On frigid days like today, it is easier than usual to spot smokers. While everyone else is running for the nearest door, these brave souls scoff at Jack Frost and puff away.
That bravery comes with a cost to employers. According to a study published in Tobacco Control this past summer, a company pays on average about $6,000 more per year to employ a smoker. So it should be no surprise that more and more businesses are refusing to employ tobacco users.
However, tobacconists in the nation’s capital should have no fear. The District of Columbia prohibits employment discrimination based on a worker’s tobacco use. See DC ST § 7-1703.03.
Specifically, employers in the District cannot fire, refuse to hire, or otherwise discriminate against any employee based on that person’s use of tobacco products. Victims of discrimination can go directly to court to recover money damages, including back pay. The statute also provides for discretionary attorneys’ fees.
The District has a rich history of providing broad anti- discrimination laws. Indeed, the District goes farther than the federal government and many states, protecting such things as sexual orientation, gender identity, college affiliation, physical appearance, and age for people between 18 and 40.
Still, it seems to be an odd policy choice to protect tobacco use. And yet the District of Columbia is not alone: dozens of states have laws that protect smokers’ rights in the workplace. Seventeen of those states – like the District – specifically protect tobacco use while excluding other lawful activities.
But the reason that tobacco use is protected is largely historical. In the early 80s, smoking was much more prevalent and socially acceptable than it is today. Around that time, Alaska Airlines and a few other large corporations implemented the first policies openly discriminating against tobacco use. These companies decided to not employ smokers, regardless of whether they used tobacco at home or at work.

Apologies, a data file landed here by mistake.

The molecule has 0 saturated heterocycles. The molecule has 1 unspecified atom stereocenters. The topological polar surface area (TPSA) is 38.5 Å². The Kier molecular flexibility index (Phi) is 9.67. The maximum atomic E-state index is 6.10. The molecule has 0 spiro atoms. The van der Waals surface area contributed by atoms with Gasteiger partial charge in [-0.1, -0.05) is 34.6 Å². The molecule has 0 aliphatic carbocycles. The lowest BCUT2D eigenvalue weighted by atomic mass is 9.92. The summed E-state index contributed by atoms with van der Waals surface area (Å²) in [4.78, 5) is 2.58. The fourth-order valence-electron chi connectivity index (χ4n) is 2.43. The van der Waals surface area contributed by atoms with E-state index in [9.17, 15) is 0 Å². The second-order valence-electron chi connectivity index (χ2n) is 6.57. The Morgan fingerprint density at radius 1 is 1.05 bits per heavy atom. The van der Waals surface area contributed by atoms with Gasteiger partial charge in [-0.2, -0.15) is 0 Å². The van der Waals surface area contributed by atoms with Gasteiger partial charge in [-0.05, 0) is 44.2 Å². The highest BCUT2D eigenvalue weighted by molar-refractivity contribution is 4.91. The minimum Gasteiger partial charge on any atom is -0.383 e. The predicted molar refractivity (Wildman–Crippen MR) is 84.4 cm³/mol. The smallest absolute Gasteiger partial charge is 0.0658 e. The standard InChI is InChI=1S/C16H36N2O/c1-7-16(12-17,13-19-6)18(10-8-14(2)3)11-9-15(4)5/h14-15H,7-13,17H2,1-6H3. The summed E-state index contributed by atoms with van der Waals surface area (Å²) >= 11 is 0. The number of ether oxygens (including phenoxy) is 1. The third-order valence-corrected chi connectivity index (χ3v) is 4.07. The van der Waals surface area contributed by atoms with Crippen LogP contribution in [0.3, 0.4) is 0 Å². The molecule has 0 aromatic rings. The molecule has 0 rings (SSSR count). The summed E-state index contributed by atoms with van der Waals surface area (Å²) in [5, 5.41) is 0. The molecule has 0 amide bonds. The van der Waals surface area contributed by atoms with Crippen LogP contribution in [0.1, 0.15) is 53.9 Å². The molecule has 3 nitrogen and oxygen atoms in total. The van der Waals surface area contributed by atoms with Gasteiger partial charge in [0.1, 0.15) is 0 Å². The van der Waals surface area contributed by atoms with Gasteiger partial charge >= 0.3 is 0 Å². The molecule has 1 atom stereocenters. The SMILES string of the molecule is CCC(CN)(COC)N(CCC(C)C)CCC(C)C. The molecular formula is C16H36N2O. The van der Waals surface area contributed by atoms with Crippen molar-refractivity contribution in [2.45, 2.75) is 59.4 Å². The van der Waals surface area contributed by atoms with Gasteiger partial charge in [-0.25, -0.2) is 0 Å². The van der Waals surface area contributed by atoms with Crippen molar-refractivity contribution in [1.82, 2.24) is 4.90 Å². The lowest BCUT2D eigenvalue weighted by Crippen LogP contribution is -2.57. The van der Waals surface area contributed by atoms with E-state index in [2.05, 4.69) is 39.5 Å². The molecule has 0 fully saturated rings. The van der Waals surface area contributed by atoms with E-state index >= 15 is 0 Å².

In response, Big Tobacco and the ACLU urged legislatures to protect employees’ right to smoke. That effort led Colorado to pass the “Lawful Activities Statute,” which has recently brought employment law to the center of the legal marijuana debate. It also led to the 1993 passage of the District’s law.
To date, no District of Columbia court cases cite the statute. Though this could be for various reasons, it is safe to assume that tobacco discrimination suits are not particularly prevalent.
But that does not mean the statute is inconsequential. Most likely, the law’s primary impact has been to eliminate policies against hiring smokers that companies would otherwise consider. Indeed, where tobacco use is not protected, many employers are choosing to not employ smokers. This trend causes concern for some who fear that these same economic and welfare considerations could cause employers to single out workers on other characteristics, such as weight.
However, though employers cannot take employment actions because a worker smokes in general, they can create workplace restrictions on tobacco use. Further, employers can even forbid tobacco use if it is a bona fide occupational qualification.
It can often be helpful for an employer to have a tobacco use policy, so that mutual expectations are clear. Further, many legitimate employer concerns can be addressed through carefully drafted workplace restrictions. However, companies should consult with an experienced employment attorney to ensure that such policies are lawful and do not give rise to unexpected liabilities.
This statute also provides a different, but no less practical, lesson for employees: There is a diverse patchwork of exceptions to the “at-will” doctrine. These exceptions may provide relief even when an adverse decision is not based on a clearly protected class, such as race. If a worker feels she has been treated unfairly, she should consult with an attorney to explore whether a remedy exists.
Posted by Dallas Hammer